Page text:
Candy, Clothes, And Conscience
( Originally Published 1906 ) Recreation loses all its value, and becomes instantly a discreation, as soon as a man or a woman ceases to be its master and becomes its slave. It is bad enough when what should be one's avocation practically supercedes his vocation ; but when his recreation supplants both vocation and avocation, alas for that life ! When the teacher subordinates his teaching to his tennis, and the preacher is evidently less enthusiastic for the gospel than for golf, the sport that should have made more of a worker has made less of a worker, and through this overdoing the player is undone.Recreation loses all its value, and becomes instantly a discreation, as soon as a man or a woman ceases to be its master and becomes its slave. It is bad enough when what should be one's avocation practically supercedes his vocation ; but when his recreation supplants both vocation and avocation, alas for that life ! When the teacher subordinates his teaching to his tennis, and the preacher is evidently less enthusiastic for the gospel than for golf, the sport that should have made more of a worker has made less of a worker, and through this overdoing the player is undone.
NOW I can close my list of requirements for the best playing with a queer trio ; namely, these : No recreation can be a success that is not based upon sensible eating, sensible dressing, and a good conscience.
No one can play when he has a headache or a toothache, dyspepsia or biliousness. The nations—did you ever think of it ?—that best know how to play, best know how to' eat, eat fewest sweetmeats and most of food for bone and blood and brain, eat less for the doctors, the confectioners, the bakers, drink less for the brewers, the distillers, and soda-water men, and eat and drink more for character, for manliness and womanliness.
I have seen, first and last, a great many schoolgirls and schoolboys who sinned in this regard, who, with little exaggeration, break-fasted on bananas and chocolate, dined on pie and coffee, and lunched on cake, candy, and tea. In running over the list in my mind, I do not find one who was not a languid, lank, lackadaisical specimen of boyhood or girlhood, totally incapable of a genuine laugh, and ignorant of the meaning of a game. I have knowledge, too, of many a business man whose breakfast is fifty hurried gulps of hot cakes and strong coffee, whose lunch is coffee again and a piece of mince pie, and whose dinner is the rest of the bill of fare. Cross ? Of course they are. And the evening backgammon or a " sing " before bedtime ? As soon expect a hippopotamus to play Chopin. No ; bad digestion means bad humor. Bread and meat, milk and fruits, these make the flashing eye ; these are the components of the merriest and lightest laughter ; these, to speak in true parable, are the strong horses that draw the chariot of good cheer.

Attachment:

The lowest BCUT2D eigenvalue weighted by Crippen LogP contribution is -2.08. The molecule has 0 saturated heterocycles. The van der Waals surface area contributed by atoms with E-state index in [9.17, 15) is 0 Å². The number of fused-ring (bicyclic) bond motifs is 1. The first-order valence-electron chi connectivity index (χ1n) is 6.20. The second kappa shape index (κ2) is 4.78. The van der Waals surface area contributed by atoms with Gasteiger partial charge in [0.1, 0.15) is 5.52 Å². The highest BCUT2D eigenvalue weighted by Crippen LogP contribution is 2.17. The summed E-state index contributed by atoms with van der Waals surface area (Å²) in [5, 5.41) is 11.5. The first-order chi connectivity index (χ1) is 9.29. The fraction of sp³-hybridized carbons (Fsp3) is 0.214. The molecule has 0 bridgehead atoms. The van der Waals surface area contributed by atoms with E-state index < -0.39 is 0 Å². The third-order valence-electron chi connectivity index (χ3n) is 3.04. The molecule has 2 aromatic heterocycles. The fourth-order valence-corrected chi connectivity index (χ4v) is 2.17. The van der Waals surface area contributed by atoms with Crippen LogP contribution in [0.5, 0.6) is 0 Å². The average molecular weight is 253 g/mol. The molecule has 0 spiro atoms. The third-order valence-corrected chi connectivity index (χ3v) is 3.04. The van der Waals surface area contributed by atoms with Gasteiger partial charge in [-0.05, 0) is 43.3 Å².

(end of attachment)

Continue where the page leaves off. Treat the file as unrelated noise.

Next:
Then as to dress. It is said, you know, that it takes nine tailors to make one man. The tailors and tailoresses have been taking constant and terrible revenge for this maxim by unmaking all the men and women they can lay their tape-measures on. Have you ever seen the tailor-made young man and the tailor-made young woman try to run ? A lad or a lass should run as lightly and gracefully as a bird lilts through the air. Let us make a rubber coat that would just fit a swallow and put it on an eagle ; let us hang his wings with silk and broadcloth and set the king of birds to soaring. He will not cut as ridiculous a figure as do our tight-booted, tight-waisted, distorted, short-breathed, large-veined, over-weighted, clothes-tortured young men and women when they attempt any out-of-door amusement. If talking about dress, especially feminine dress, ever did any good, I should be tempted to pursue this subject further. Suffice it to say that I will admit no one among my joyous Knights of Play who cannot breathe to the very bottom of the lungs, push blood to the most distant capillary, and show a foot with parallel toes.
The final requisite is a good conscience. I will not dilate upon this head, lest you should dub this a sermon, but will merely say that a harsh word can change the jolliest amusement into labored drudgery, that unfairness destroys whatever peace of mind recreation formss that spite or anger or bitterness of soul is poison potent enough to blot all good cheer from any life.